Pinks’ wheels may fall off | Pakistan Today

Pinks’ wheels may fall off

There are some major hurdles in the way of Pink Bus Service, raising the question whether the bus service for women will ever successfully get out of the pilot project stage, as the response received by the Lahore Transport Company (LTC) did not come up to the expectations of the Punjab government.
Though, the pilot project has been launched, the initiative faces numerous problems other than the CNG shortage. The LTC officials claim that the response to the Pink Bus Service is not up to the mark so far.
The bus service is currently on pilot project to carry out a survey to ascertain the response of women in the metropolis.
It is pertinent to mention that a similar project service was started in Peshawar in 2009, which had to be shut down soon after launching due to financial restraints and a poor response from public.
At present, three pink buses have been defused in the public transport industry of Lahore, with an aim to gauge the response of citizens and to come up with a feasible financial plan for sustainability.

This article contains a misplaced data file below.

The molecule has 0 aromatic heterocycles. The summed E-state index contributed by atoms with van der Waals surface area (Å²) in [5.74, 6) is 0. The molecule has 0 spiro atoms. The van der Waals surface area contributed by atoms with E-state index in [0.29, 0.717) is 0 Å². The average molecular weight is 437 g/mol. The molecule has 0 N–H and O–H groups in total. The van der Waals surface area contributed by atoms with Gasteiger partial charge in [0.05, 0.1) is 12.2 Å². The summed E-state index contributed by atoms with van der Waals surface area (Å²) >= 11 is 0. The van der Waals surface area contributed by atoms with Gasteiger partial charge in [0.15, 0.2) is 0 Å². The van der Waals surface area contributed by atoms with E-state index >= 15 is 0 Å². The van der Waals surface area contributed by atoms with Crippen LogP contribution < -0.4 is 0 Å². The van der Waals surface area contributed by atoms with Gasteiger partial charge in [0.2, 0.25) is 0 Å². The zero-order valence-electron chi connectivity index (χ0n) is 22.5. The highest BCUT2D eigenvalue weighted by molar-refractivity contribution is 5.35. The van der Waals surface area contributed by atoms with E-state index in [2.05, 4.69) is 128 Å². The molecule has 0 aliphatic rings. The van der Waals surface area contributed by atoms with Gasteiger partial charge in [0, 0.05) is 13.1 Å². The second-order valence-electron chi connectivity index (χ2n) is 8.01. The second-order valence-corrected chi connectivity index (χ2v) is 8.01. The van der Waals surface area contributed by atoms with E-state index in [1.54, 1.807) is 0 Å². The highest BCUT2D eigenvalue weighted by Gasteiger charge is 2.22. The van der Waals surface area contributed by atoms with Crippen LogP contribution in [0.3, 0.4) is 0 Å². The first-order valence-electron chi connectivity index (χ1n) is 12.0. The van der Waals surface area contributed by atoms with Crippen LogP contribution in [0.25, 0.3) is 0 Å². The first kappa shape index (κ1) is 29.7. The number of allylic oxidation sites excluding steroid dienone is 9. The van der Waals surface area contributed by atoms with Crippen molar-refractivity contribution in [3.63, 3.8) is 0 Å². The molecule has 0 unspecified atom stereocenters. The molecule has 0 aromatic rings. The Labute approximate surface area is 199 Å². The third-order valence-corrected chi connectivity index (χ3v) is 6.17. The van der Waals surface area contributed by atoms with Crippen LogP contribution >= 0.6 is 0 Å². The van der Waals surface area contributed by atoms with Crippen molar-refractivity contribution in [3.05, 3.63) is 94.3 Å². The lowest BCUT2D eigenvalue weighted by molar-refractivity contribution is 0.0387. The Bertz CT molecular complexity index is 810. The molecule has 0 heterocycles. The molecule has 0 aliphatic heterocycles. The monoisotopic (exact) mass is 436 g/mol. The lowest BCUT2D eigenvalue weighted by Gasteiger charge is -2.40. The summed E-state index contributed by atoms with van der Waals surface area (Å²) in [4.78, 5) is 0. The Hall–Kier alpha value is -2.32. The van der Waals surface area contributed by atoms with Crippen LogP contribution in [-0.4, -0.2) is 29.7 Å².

The first three pink buses have been introduced on three major routes, which stretch across the entire city. The buses have been included in Route No B1 from RA Bazaar to Sanda, B33 from the Railway Station to Green Town and B22 from Thokar Niaz Beg to Jallo Morr respectively.
The pilot project is expected to continue for 3 months. An official of the LTC, while requesting anonymity, said the biggest problem was the number of female passengers traveling alone and the finances needed to keep up with the service in case of a lesser demand.
“Firstly, women in our society do not prefer traveling alone; they are usually accompanied by a male or family, while men are not allowed on the travel on these buses,” he said.
He further added that the bus focused mainly on working women using public transport, but they were comparatively very less in number. “The finances certainly play a major role as the project is given to a private operator and it is implied that if the buses don’t make it to the projected commercial breakeven, there is a vivid chance that the bus service would head towards a withdrawal.”
LTC General Manager Enforcement Kamran told Pakistan Today that it was basically a cultural change that the LTC was enforcing on the city; hence, it was expected to take some time. He said opined that people had swayed away from public transport as the car leasing hijacked the entire city in the passed several years.
He said the LTC was trying to revive the culture of public transport by introducing new ideas to comfort the users, especially women.
“The new scheme has been appreciated and women have demanded to more buses mainly on the routes serving the college students during particular timings,” added Kamran. He said the demand was expected to increase as awareness spread in women around the city.



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